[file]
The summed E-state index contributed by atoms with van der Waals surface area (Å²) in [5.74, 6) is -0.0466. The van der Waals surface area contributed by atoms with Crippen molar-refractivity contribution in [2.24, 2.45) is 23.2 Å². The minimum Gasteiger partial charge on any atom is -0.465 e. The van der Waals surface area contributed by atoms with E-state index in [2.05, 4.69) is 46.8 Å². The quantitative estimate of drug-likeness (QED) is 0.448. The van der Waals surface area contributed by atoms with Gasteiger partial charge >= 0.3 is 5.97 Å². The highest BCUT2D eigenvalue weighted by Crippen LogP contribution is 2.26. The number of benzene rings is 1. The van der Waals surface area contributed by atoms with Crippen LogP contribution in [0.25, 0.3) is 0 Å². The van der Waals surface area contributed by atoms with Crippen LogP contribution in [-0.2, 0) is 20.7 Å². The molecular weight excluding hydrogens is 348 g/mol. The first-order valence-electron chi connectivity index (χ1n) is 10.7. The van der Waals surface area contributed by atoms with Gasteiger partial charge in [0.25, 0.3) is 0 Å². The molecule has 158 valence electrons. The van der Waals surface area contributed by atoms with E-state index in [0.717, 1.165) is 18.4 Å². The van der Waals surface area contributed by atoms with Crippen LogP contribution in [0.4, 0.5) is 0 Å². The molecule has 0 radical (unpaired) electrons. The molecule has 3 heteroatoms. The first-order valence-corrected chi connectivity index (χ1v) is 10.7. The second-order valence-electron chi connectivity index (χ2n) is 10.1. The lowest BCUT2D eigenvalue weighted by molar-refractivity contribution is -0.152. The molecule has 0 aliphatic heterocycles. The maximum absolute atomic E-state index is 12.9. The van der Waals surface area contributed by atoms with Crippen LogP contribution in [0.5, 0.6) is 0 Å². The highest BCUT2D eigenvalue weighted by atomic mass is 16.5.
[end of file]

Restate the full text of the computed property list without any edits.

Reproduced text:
The summed E-state index contributed by atoms with van der Waals surface area (Å²) in [5.74, 6) is -0.0466. The van der Waals surface area contributed by atoms with Crippen molar-refractivity contribution in [2.24, 2.45) is 23.2 Å². The minimum Gasteiger partial charge on any atom is -0.465 e. The van der Waals surface area contributed by atoms with E-state index in [2.05, 4.69) is 46.8 Å². The quantitative estimate of drug-likeness (QED) is 0.448. The van der Waals surface area contributed by atoms with Gasteiger partial charge >= 0.3 is 5.97 Å². The highest BCUT2D eigenvalue weighted by Crippen LogP contribution is 2.26. The number of benzene rings is 1. The van der Waals surface area contributed by atoms with Crippen LogP contribution in [0.25, 0.3) is 0 Å². The van der Waals surface area contributed by atoms with Crippen LogP contribution in [-0.2, 0) is 20.7 Å². The molecular weight excluding hydrogens is 348 g/mol. The first-order valence-electron chi connectivity index (χ1n) is 10.7. The van der Waals surface area contributed by atoms with Gasteiger partial charge in [0.25, 0.3) is 0 Å². The molecule has 158 valence electrons. The van der Waals surface area contributed by atoms with E-state index in [0.717, 1.165) is 18.4 Å². The van der Waals surface area contributed by atoms with Crippen LogP contribution in [0.4, 0.5) is 0 Å². The molecule has 0 radical (unpaired) electrons. The molecule has 3 heteroatoms. The first-order valence-corrected chi connectivity index (χ1v) is 10.7. The second-order valence-electron chi connectivity index (χ2n) is 10.1. The lowest BCUT2D eigenvalue weighted by molar-refractivity contribution is -0.152. The molecule has 0 aliphatic heterocycles. The maximum absolute atomic E-state index is 12.9. The van der Waals surface area contributed by atoms with Crippen LogP contribution in [0.5, 0.6) is 0 Å². The highest BCUT2D eigenvalue weighted by atomic mass is 16.5.